Sometimes it’s not that we need to stop altogether, we just need to pause. By consciously choosing to take a “pause” from exercise, you are creating the psychological space to press “play” when you want to recommence your exercise. Exercising consistently doesn’t mean exercising every day of your life. It means exercising in a way that supports your overall health, which at times could mean reducing how much you do, the intensity or taking a break.
Emma states that it’s all about being psychologically flexible. Instead of holding rigid thoughts around exercise and recovery like “I should only have one rest day a week”, we need to encourage more flexible thoughts like “This week I am not feeling too great, so I will exercise on days I feel okay and rest on days where I need to”.
Having a “plan B” also helps. Plan A can be thought of as your ideal relationship with exercise, and you can opt for “plan B” when you need to pause. For example, you might plan to go for a walk for 2 days a week but due to poor weather one week, you can’t walk outside. So you could pull out your plan B, “if the weather is bad and I can’t walk outside, I’ll do 2 indoor stretch sessions instead”.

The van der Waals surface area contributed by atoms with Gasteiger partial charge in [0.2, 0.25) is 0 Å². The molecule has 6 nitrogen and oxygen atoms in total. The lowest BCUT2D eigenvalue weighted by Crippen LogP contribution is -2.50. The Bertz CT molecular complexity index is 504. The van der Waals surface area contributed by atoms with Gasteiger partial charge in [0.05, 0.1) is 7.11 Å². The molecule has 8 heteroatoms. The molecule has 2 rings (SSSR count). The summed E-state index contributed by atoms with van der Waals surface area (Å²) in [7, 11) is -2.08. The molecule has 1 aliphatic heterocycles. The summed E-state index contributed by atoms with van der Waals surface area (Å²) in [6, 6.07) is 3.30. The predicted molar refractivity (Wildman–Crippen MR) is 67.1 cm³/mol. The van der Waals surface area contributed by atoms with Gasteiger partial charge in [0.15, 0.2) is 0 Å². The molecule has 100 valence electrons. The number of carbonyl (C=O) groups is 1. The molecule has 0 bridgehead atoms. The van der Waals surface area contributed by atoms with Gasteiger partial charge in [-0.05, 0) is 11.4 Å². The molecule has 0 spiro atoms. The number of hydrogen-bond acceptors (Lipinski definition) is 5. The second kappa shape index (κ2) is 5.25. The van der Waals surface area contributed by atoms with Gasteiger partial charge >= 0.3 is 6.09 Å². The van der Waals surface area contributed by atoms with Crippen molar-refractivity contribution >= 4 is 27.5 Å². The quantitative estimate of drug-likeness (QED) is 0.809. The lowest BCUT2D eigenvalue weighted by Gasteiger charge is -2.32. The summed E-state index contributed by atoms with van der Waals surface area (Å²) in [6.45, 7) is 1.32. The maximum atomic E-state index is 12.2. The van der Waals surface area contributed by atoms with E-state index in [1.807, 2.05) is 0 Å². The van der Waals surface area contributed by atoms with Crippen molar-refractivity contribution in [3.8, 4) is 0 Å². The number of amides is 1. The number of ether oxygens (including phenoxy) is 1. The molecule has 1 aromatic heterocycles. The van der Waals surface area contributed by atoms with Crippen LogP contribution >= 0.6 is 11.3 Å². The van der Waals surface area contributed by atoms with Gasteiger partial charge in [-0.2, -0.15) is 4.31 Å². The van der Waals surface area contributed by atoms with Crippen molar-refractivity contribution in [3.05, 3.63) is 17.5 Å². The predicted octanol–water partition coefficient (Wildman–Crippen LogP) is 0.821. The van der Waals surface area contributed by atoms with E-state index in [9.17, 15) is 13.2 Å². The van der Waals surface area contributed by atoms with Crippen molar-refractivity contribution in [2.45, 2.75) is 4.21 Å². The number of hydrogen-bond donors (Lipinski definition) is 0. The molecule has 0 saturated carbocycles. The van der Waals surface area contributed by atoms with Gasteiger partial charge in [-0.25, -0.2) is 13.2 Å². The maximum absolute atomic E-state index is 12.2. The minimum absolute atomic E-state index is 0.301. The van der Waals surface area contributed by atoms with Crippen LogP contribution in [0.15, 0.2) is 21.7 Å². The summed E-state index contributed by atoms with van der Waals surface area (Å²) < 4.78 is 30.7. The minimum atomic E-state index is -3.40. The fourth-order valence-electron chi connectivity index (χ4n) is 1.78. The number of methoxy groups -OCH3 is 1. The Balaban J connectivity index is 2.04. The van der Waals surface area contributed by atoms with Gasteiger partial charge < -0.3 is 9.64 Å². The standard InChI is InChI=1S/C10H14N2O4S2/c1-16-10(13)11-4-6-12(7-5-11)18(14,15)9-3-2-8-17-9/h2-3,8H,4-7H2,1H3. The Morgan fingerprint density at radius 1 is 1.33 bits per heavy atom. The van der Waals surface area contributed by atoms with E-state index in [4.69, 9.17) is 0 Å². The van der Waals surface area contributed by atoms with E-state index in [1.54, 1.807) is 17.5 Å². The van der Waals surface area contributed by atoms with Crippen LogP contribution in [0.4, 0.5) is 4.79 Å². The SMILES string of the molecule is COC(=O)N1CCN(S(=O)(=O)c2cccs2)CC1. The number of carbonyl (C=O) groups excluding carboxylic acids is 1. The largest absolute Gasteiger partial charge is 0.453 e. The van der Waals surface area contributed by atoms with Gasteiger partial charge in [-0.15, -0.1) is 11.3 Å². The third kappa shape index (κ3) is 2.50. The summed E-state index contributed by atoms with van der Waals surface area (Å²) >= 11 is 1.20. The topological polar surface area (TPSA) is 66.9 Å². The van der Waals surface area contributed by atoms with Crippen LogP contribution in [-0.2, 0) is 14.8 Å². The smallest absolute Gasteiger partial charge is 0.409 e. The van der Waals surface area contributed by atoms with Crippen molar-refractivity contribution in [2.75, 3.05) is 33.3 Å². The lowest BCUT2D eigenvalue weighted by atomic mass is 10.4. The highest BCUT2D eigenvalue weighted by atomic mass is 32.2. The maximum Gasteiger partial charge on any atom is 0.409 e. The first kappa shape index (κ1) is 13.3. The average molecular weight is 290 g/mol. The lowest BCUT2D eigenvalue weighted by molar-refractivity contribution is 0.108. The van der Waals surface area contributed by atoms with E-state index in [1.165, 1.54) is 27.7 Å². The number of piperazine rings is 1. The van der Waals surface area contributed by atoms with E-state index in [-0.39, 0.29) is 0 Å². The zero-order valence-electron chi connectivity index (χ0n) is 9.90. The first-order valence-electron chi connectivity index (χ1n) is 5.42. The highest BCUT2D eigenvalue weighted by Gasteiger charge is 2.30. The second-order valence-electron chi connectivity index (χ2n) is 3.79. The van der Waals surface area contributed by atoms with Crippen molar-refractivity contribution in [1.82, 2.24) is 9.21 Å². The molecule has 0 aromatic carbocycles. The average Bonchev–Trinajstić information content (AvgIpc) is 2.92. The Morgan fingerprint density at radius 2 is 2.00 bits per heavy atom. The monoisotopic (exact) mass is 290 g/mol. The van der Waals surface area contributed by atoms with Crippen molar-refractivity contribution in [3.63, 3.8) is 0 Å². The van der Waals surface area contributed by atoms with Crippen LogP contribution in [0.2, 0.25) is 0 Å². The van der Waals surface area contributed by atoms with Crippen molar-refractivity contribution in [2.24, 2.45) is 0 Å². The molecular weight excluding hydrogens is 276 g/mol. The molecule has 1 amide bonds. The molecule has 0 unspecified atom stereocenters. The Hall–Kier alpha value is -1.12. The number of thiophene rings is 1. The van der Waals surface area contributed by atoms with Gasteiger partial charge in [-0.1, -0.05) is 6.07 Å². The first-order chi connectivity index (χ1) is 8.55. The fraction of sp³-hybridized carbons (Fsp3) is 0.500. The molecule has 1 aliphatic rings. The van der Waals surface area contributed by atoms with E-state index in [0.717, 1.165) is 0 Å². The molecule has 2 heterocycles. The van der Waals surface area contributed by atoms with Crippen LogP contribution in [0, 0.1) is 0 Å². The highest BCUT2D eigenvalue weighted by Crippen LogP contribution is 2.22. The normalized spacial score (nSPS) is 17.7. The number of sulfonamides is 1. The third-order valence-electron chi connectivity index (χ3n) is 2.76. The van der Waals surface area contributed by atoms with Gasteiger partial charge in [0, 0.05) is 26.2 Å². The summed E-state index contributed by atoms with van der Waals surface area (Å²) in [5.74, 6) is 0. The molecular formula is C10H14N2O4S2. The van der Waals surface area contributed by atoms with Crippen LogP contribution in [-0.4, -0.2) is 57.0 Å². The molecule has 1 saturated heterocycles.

Another method to help you pause rather than stop is to have checkpoints. When pausing your usual exercise, set an alarm in your phone or a note in your diary in a week or fortnights time. Once that time comes, reflect on how you are doing since the break. By setting a time to mindfully and consciously think about how the pause time has been and what you want to do next, you avoid the potential of becoming distracted by barriers and unknowingly turning your pause into a stop.
The fact of the matter is that there will come a time for all of us when we need to take a break (word to KitKat) but the important thing is that we allow ourselves the grace to pause and then jump back into a healthy exercise routine when we know we can.